If this sounds like my attempt at burgernomics it is. Readers of The Economist might be familiar with the Big Mac Index, first introduced by Pam Woodall, which seeks to provide a measurement of purchasing power parity. If not, it is an insightful tool often used by economists to compare the prices of a similar basket of goods in different locations. For the Big Mac Index, it is looking at the basket of goods used to make a McDonald’s Big Mac and the cost paid in currencies in different countries for the sake of comparison. It is based on the law of one price, which is more of a concept than a law in economics that says that in a free market, absent friction, the price of the identical good must sell for the same price in different countries. Extending this a bit to Space is simple enough and applied to our estimations for the hamburger constructed above, we can see for example, that when compared to $5.67 for a Big Mac the difference is 175-times. So, does this mean that food, and by extension labor and facilities, will be 175-times more expensive in Space? Well, it provides a tool to start to think about it and to ask other questions to help frame our thinking. But what are you going to drink with your burger and fries?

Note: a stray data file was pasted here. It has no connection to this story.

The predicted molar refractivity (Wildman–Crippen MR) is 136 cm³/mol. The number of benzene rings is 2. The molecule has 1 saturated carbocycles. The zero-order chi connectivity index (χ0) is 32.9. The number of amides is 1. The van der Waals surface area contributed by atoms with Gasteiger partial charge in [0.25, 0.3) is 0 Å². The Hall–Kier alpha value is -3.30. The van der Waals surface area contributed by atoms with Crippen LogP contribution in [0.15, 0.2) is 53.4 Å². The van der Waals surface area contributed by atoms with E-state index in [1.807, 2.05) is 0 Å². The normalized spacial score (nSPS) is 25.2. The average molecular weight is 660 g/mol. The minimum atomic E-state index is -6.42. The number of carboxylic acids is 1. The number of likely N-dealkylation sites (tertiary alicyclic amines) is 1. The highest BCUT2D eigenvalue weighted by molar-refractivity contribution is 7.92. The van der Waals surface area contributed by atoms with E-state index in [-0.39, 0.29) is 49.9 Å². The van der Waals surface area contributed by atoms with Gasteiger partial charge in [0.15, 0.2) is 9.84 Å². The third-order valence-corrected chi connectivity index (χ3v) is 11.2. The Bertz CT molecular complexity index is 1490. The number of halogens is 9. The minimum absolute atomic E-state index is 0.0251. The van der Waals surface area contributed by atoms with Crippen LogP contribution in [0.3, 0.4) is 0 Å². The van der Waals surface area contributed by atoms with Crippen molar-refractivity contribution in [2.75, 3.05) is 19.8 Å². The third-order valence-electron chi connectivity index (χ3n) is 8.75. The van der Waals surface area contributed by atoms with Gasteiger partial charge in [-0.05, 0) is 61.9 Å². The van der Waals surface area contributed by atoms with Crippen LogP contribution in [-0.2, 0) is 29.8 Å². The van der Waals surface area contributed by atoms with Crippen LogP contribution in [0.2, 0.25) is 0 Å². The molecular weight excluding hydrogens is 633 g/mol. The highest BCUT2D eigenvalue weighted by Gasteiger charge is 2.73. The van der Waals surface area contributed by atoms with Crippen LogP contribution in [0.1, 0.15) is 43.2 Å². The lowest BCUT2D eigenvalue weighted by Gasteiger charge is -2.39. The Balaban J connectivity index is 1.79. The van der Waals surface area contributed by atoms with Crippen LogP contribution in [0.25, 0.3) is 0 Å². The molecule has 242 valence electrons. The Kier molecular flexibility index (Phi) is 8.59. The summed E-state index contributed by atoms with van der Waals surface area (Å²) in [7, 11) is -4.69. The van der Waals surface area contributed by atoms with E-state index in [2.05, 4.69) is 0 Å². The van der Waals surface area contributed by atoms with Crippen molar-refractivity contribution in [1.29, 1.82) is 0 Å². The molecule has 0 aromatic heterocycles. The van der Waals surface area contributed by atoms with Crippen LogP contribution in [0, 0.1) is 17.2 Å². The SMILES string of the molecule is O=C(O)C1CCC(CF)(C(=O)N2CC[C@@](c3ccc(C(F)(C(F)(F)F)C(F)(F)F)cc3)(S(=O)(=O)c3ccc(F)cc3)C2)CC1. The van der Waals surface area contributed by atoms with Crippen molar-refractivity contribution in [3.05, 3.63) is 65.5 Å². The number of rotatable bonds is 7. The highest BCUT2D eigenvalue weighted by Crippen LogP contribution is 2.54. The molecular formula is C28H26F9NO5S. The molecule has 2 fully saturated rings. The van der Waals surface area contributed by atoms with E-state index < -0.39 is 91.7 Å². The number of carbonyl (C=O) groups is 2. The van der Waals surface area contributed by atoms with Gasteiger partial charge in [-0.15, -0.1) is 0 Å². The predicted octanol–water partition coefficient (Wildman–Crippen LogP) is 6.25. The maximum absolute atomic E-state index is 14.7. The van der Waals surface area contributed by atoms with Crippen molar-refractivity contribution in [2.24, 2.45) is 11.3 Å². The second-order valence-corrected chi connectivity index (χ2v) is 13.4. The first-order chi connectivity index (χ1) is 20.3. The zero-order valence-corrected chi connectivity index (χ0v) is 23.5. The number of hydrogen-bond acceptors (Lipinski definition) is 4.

About the Authors

George S. Pullen and Samson Williams are founders of Milky Way Economy, a Washington, DC based think tank who specialize in understanding the economic foundations of the Fifth Industrial Revolution and the Space Economy. In addition to writing, researching and being investors in 5th Industrial Revolution companies, Samson and George are adjunct professors at the University of New Hampshire School of Law and instructors at Columbia University in NYC. Additionally, George is a Marine (former) and guest lecturer at the National Defense University.